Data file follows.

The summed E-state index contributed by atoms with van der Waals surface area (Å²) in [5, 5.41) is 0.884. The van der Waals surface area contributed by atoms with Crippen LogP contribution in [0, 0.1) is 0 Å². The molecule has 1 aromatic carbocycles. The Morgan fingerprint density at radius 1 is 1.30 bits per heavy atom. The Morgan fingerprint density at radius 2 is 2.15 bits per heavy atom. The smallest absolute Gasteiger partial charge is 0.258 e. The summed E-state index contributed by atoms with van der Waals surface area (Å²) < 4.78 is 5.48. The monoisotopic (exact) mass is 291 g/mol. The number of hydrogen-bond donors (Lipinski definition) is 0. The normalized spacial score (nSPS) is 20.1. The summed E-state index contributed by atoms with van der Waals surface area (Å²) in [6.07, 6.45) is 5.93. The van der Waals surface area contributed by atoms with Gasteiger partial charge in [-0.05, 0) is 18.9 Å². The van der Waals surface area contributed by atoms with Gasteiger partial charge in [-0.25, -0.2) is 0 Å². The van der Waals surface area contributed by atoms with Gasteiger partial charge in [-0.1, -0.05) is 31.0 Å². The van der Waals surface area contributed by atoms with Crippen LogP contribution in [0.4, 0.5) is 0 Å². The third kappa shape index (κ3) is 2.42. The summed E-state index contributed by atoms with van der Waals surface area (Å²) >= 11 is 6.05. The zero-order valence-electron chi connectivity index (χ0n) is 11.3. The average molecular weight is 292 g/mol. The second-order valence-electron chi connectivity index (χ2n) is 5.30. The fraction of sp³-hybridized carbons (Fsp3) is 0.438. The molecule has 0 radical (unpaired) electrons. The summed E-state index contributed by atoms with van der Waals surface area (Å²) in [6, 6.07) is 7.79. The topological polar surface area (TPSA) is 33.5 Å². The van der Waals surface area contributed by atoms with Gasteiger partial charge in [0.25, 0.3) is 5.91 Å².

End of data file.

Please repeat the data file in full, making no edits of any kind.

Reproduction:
The summed E-state index contributed by atoms with van der Waals surface area (Å²) in [5, 5.41) is 0.884. The van der Waals surface area contributed by atoms with Crippen LogP contribution in [0, 0.1) is 0 Å². The molecule has 1 aromatic carbocycles. The Morgan fingerprint density at radius 1 is 1.30 bits per heavy atom. The Morgan fingerprint density at radius 2 is 2.15 bits per heavy atom. The smallest absolute Gasteiger partial charge is 0.258 e. The summed E-state index contributed by atoms with van der Waals surface area (Å²) < 4.78 is 5.48. The monoisotopic (exact) mass is 291 g/mol. The number of hydrogen-bond donors (Lipinski definition) is 0. The normalized spacial score (nSPS) is 20.1. The summed E-state index contributed by atoms with van der Waals surface area (Å²) in [6.07, 6.45) is 5.93. The van der Waals surface area contributed by atoms with Gasteiger partial charge in [-0.05, 0) is 18.9 Å². The van der Waals surface area contributed by atoms with Gasteiger partial charge in [-0.25, -0.2) is 0 Å². The van der Waals surface area contributed by atoms with Gasteiger partial charge in [-0.1, -0.05) is 31.0 Å². The van der Waals surface area contributed by atoms with Crippen LogP contribution in [0.4, 0.5) is 0 Å². The third kappa shape index (κ3) is 2.42. The summed E-state index contributed by atoms with van der Waals surface area (Å²) >= 11 is 6.05. The zero-order valence-electron chi connectivity index (χ0n) is 11.3. The average molecular weight is 292 g/mol. The second-order valence-electron chi connectivity index (χ2n) is 5.30. The fraction of sp³-hybridized carbons (Fsp3) is 0.438. The molecule has 0 radical (unpaired) electrons. The summed E-state index contributed by atoms with van der Waals surface area (Å²) in [6, 6.07) is 7.79. The topological polar surface area (TPSA) is 33.5 Å². The van der Waals surface area contributed by atoms with Gasteiger partial charge in [0.25, 0.3) is 5.91 Å².